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There is no shadow of doubt in my mind that the M. campbellii group has produced and will continue to produce magnificent fast-blooming hybrids of great quality to adorn our gardens now and in the future. Various breeders around the world have used this aristocrat on account of its flower colour and poise and also the habit of the plant, to great effect.
M. campbellii, M. campbellii Alba Group, subsp. mollicomata and ‘Lanarth’ group have all been hybridised either deliberately or more often than not by accident in a number of the famous Cornish gardens where splendid specimens are growing and flowering alongside one another.
M. sargentiana var. robusta × M. campbellii
The 11 or 12 broad purplish pink tepals open to reveal a paler purplish pink on the upper surface and are 19 cm in diameter. Flowering during March in the south west of England. The 11 or 12 broad purplish pink tepals open to reveal a paler purplish pink on the upper surface and are 19 cm in diameter. Flowering during March in the south west of England. This hybrid resulted from seed collected from M. sargentiana var. robusta growing in Caerhays Castle, Cornwall in 1960. Philip Tregunna was head gardener of Caerhays 1956-1996.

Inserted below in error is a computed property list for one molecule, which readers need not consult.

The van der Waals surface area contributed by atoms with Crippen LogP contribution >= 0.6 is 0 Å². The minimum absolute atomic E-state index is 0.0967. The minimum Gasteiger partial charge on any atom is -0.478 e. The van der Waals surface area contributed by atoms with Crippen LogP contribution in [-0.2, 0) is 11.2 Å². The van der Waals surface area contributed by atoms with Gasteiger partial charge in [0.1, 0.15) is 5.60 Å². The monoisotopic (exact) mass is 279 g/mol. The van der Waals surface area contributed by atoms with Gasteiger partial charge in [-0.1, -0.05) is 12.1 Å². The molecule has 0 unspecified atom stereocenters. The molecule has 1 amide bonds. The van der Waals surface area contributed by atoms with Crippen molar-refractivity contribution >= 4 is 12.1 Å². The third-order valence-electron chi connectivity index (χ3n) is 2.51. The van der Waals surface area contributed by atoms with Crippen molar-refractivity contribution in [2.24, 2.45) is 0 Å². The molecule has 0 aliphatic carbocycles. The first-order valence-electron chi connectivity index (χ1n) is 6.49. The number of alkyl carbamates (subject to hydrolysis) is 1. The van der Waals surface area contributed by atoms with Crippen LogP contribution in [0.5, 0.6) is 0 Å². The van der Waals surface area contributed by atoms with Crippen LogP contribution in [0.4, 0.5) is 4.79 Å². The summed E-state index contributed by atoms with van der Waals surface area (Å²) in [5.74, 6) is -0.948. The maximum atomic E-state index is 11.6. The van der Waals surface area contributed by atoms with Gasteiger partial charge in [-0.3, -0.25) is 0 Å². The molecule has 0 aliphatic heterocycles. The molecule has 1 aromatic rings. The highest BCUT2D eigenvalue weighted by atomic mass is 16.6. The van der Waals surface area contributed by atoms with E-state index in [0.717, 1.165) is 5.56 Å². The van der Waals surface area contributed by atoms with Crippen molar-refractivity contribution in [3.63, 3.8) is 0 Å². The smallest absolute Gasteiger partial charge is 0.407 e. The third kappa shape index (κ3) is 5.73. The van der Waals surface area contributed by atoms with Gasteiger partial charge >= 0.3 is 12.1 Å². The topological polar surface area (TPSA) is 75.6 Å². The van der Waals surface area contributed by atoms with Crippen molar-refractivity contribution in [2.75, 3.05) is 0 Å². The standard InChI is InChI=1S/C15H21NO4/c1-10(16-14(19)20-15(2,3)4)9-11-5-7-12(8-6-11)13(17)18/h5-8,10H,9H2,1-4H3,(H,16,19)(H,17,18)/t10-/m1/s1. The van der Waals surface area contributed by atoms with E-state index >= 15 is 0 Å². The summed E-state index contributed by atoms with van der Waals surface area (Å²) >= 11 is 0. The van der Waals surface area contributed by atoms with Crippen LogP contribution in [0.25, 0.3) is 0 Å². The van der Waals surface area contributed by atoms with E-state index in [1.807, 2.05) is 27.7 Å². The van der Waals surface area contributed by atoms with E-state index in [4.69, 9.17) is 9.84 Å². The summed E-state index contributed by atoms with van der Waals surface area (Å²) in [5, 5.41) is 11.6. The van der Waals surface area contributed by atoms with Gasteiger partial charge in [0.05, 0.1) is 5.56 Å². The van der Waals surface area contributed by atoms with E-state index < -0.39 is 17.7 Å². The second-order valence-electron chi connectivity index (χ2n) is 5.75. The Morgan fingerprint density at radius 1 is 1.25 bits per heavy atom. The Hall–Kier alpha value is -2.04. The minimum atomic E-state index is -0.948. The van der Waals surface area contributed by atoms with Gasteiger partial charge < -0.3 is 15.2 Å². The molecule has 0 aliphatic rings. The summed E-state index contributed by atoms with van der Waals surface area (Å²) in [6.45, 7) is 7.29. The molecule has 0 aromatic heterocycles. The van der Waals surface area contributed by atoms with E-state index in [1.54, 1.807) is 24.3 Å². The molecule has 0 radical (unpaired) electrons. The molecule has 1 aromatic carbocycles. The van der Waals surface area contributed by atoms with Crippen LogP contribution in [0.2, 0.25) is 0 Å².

The Caerhays Castle tree was recorded as 16 m × 80.25 cm (The Tree Register 2016).